Researchers found that cholesterol levels tend to fluctuate with the change in seasons. While it has been known that heart attacks increase in winter months, it was not known if high cholesterol levels may be more likely to occur in winter months. High cholesterol is, of course, a known heart-disease risk factor.
The study of some 227,000 people who had regular checkups with primary care doctors between the years of 2008 and 2010 found that LDL (bad) cholesterol increased 7mg/dL, on average, in the winter months compared to summer months. The rise in LDL was more pronounced in women and middle-aged people.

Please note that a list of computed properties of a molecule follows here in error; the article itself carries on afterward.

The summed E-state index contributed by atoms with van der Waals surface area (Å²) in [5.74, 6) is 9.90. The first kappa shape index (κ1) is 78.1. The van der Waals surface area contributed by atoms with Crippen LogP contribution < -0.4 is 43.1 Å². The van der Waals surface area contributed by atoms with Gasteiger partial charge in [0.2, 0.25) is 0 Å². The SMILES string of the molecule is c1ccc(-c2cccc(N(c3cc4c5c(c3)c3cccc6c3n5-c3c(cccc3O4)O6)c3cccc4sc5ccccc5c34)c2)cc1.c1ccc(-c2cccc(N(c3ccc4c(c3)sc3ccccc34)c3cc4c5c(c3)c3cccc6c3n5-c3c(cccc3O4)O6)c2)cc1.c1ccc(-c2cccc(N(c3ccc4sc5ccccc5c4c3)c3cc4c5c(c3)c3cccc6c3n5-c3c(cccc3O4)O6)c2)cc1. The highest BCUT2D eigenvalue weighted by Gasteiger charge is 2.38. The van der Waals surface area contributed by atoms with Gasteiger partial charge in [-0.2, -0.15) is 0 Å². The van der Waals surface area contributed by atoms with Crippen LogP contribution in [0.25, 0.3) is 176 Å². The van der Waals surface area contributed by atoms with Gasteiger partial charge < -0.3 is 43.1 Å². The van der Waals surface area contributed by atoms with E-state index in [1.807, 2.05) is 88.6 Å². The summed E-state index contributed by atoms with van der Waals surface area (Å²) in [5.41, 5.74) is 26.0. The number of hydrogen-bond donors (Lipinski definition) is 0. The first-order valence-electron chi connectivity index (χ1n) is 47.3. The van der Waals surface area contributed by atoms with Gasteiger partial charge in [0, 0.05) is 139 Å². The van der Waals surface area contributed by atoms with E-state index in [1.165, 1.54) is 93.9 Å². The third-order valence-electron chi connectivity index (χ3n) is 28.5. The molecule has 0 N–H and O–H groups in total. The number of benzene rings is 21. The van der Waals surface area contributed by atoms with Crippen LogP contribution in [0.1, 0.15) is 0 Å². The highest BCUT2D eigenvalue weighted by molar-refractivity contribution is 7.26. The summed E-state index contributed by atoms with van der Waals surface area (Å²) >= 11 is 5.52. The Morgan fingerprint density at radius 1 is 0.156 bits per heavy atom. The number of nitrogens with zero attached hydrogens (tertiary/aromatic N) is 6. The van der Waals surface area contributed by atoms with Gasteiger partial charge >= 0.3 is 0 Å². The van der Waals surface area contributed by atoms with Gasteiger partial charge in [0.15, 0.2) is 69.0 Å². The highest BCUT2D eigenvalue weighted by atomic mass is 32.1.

Summer months were found to yield higher levels of HDL (good) cholesterol, which was 9 percent more prevalent.
Researchers suggested that the changes may be due to changes in physical activity and diet based on the temperature changes. People were found to exercise less in winter and also to eat more calories and fatty foods in the colder temps. Shorter days in winter, also mean less exposure to vitamin D from the sun, and vitamin D has been found to improve the bad-to-good cholesterol ratio.
Those at upper cholesterol limits may be at higher heart-disease risk in winter months and should be aware of this, though researchers say more study is needed to fully understand this phenomenon.
Have You noticed your cholesterol levels to be different according to the season?